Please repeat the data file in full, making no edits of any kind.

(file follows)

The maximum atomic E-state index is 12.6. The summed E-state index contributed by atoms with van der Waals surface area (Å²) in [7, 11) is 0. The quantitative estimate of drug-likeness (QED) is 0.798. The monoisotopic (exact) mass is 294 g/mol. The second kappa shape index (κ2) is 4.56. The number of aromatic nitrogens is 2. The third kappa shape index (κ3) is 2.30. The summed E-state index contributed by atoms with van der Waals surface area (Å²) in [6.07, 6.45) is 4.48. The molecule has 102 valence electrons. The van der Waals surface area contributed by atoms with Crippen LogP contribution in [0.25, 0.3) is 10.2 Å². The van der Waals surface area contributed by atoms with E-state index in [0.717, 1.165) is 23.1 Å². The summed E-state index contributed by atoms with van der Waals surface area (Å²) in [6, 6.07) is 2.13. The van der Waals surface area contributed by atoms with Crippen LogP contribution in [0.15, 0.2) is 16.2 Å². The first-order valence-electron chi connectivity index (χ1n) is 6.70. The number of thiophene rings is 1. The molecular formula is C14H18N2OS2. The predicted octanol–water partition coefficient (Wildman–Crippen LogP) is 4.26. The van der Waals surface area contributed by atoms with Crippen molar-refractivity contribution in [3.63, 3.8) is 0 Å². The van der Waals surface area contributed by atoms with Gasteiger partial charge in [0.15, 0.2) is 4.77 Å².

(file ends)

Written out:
The maximum atomic E-state index is 12.6. The summed E-state index contributed by atoms with van der Waals surface area (Å²) in [7, 11) is 0. The quantitative estimate of drug-likeness (QED) is 0.798. The monoisotopic (exact) mass is 294 g/mol. The second kappa shape index (κ2) is 4.56. The number of aromatic nitrogens is 2. The third kappa shape index (κ3) is 2.30. The summed E-state index contributed by atoms with van der Waals surface area (Å²) in [6.07, 6.45) is 4.48. The molecule has 102 valence electrons. The van der Waals surface area contributed by atoms with Crippen LogP contribution in [0.25, 0.3) is 10.2 Å². The van der Waals surface area contributed by atoms with E-state index in [0.717, 1.165) is 23.1 Å². The summed E-state index contributed by atoms with van der Waals surface area (Å²) in [6, 6.07) is 2.13. The van der Waals surface area contributed by atoms with Crippen LogP contribution in [0.15, 0.2) is 16.2 Å². The first-order valence-electron chi connectivity index (χ1n) is 6.70. The number of thiophene rings is 1. The molecular formula is C14H18N2OS2. The predicted octanol–water partition coefficient (Wildman–Crippen LogP) is 4.26. The van der Waals surface area contributed by atoms with Crippen molar-refractivity contribution in [3.63, 3.8) is 0 Å². The van der Waals surface area contributed by atoms with Gasteiger partial charge in [0.15, 0.2) is 4.77 Å².